When Liz Windisch decided to carve out her niche financial-planning focus, she stuck with what she understands: women in their 40s and 50s, an age range generally encompassing Generation X.
“I think Gen X is really overlooked in the financial planning space,” she said. “We get all this information about not just concentrating on baby boomers and don’t forget about the millennials. But Gen Xers are at a really critical place and there’s not a lot of attention paid to them.”
Windisch started establishing her niche after joining Aspen Wealth Management as a financial adviser three years ago.
A career changer who previously worked in parks and recreation administration, Windisch transitioned into financial planning about 17 years ago when she was in her early 30s.
“Financial planning was always a personal interest of mine, but I was just afraid to try it as a career,” she said. “But once I met some other people doing it as a career, I started taking the CFP course work and found out that I loved it.”
While Windisch cut her teeth in the wealth management space as a generalist adviser for two other firms before joining Aspen, the focus on a specific niche is along the lines of where the industry is believed to be heading.
According to a recent report from Inside Information and Dialektic Consulting called New Frontiers in Wealth Management, niche planning practices are the future of financial advice because they help advisers build deeper relationships with subsets of the overall market of potential clients.
When it comes to niche strategies, the report finds the typical advisory firm is missing the mark with a business strategy that is “vaguely defined and the target client is determined largely by asset level.” Geography, which was once a key element of gaining market share, is also overly leveraged by some firms even though technology has made location mostly irrelevant.
Windisch, who fits into the Generation X category of people born between 1965 and 1980, is following a smart strategy of narrowing her market and sticking to it, even if that means turning potential clients away because they don’t fit into her niche.
While her focus is on Gen X women, Windisch does work with male-and-female couples as long as the woman is “at least 50% engaged in the financial decision-making process.”
“About 25% of my clients are couples, and I don’t get a lot of single men coming to me because they probably see my marketing,” she said.
Beyond the specific age group of people in their 40s and 50s, which Windisch believes still allows time to make some prudent retirement planning moves, she thinks women, in general, are “hungry for a true partnership with an adviser, and I really enjoy that.”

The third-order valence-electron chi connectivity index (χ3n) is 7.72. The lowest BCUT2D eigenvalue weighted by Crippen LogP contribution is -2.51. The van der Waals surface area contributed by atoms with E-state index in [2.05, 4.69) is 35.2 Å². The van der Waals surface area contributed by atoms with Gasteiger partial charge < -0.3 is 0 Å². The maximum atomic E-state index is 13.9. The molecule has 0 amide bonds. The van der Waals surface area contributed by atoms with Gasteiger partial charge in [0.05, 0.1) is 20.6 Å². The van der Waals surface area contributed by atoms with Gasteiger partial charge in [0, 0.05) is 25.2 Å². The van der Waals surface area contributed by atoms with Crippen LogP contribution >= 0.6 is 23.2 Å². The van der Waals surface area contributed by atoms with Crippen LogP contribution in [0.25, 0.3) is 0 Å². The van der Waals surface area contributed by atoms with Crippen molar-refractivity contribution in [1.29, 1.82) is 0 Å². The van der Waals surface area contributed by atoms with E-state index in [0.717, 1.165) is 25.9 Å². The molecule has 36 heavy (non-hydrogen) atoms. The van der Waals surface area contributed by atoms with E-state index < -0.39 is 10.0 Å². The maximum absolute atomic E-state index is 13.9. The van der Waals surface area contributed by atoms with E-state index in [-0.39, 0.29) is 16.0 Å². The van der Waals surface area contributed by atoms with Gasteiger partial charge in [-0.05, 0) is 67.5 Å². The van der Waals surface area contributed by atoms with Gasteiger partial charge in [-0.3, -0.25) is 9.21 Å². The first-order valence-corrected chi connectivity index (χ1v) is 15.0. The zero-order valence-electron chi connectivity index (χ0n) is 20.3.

“Historically, the relationship between women and financial advisers has been more of a relationship where they’ve been told what to do,” she said. “Many women want to be a partner instead of just being told what to do.”
Challenges specific to Windisch’s niche include planning for longer life expectancies and often not earning as much money as men.
“Women sometimes have to retire later and save more money,” she said. “And because women will usually outlive their husbands, long-term care can be a bigger concern.”
To accommodate the varied needs of her clients and potential clients, Windisch offers hourly rates, but about 80% of her clients are paying asset-based fees.
In terms of marketing to her niche, Windisch writes a blog and publishes a client newsletter, and promotes them on social media like LinkedIn, but she makes it clear that she’s “not marketing to the masses.”
“I think my niche is pretty obvious if you follow me on social media or go to my website because I just put that information out there,” she said.
The benefits of a narrow niche practice, she explained, are accepting that, “You can’t know everything about everything. Having a niche helped me to focus on what research I need to do and what I need to pay attention to in the marketplace.”
From a practice management perspective, Windisch is content with the idea that, unless she alters her niche focus, her finite category of Gen X women isn’t something that would likely appeal to a potential buyer or next generation adviser down the road.
“I’ll take my clients with me into retirement,” she said.
The post Liz Windisch targets the financial needs of Gen X women appeared first on InvestmentNews.
Andrew is half-human, half-gamer. He’s also a science fiction author writing for BleeBot.